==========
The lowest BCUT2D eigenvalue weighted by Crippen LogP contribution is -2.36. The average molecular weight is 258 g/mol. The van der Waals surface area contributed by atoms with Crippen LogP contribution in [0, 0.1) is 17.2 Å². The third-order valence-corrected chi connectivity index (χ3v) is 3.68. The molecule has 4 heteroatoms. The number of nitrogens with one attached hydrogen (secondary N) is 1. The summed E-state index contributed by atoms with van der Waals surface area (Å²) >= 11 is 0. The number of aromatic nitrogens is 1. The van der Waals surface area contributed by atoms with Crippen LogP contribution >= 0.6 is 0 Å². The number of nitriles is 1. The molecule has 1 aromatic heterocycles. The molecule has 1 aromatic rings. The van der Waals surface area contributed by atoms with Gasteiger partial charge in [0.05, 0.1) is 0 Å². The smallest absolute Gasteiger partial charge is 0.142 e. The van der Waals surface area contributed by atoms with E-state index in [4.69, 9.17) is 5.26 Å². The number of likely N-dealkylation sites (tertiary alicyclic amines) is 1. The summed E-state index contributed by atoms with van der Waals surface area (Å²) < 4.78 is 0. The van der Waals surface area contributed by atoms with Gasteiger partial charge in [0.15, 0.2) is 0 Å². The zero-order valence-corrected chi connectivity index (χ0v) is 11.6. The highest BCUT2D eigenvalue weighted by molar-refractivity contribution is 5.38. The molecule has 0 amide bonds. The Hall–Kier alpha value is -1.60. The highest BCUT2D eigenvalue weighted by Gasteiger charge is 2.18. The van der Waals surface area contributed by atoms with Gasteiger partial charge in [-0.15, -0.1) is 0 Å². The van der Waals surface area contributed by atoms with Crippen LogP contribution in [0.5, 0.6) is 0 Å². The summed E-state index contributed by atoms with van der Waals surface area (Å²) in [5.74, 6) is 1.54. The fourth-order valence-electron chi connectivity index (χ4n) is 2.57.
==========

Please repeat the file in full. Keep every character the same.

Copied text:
The lowest BCUT2D eigenvalue weighted by Crippen LogP contribution is -2.36. The average molecular weight is 258 g/mol. The van der Waals surface area contributed by atoms with Crippen LogP contribution in [0, 0.1) is 17.2 Å². The third-order valence-corrected chi connectivity index (χ3v) is 3.68. The molecule has 4 heteroatoms. The number of nitrogens with one attached hydrogen (secondary N) is 1. The summed E-state index contributed by atoms with van der Waals surface area (Å²) >= 11 is 0. The number of aromatic nitrogens is 1. The van der Waals surface area contributed by atoms with Crippen LogP contribution >= 0.6 is 0 Å². The number of nitriles is 1. The molecule has 1 aromatic heterocycles. The molecule has 1 aromatic rings. The van der Waals surface area contributed by atoms with Gasteiger partial charge in [0.05, 0.1) is 0 Å². The smallest absolute Gasteiger partial charge is 0.142 e. The van der Waals surface area contributed by atoms with E-state index in [4.69, 9.17) is 5.26 Å². The number of likely N-dealkylation sites (tertiary alicyclic amines) is 1. The summed E-state index contributed by atoms with van der Waals surface area (Å²) < 4.78 is 0. The van der Waals surface area contributed by atoms with Gasteiger partial charge in [0.15, 0.2) is 0 Å². The zero-order valence-corrected chi connectivity index (χ0v) is 11.6. The highest BCUT2D eigenvalue weighted by molar-refractivity contribution is 5.38. The molecule has 0 amide bonds. The Hall–Kier alpha value is -1.60. The highest BCUT2D eigenvalue weighted by Gasteiger charge is 2.18. The van der Waals surface area contributed by atoms with Gasteiger partial charge in [-0.15, -0.1) is 0 Å². The van der Waals surface area contributed by atoms with Crippen LogP contribution in [0.5, 0.6) is 0 Å². The summed E-state index contributed by atoms with van der Waals surface area (Å²) in [5.74, 6) is 1.54. The fourth-order valence-electron chi connectivity index (χ4n) is 2.57.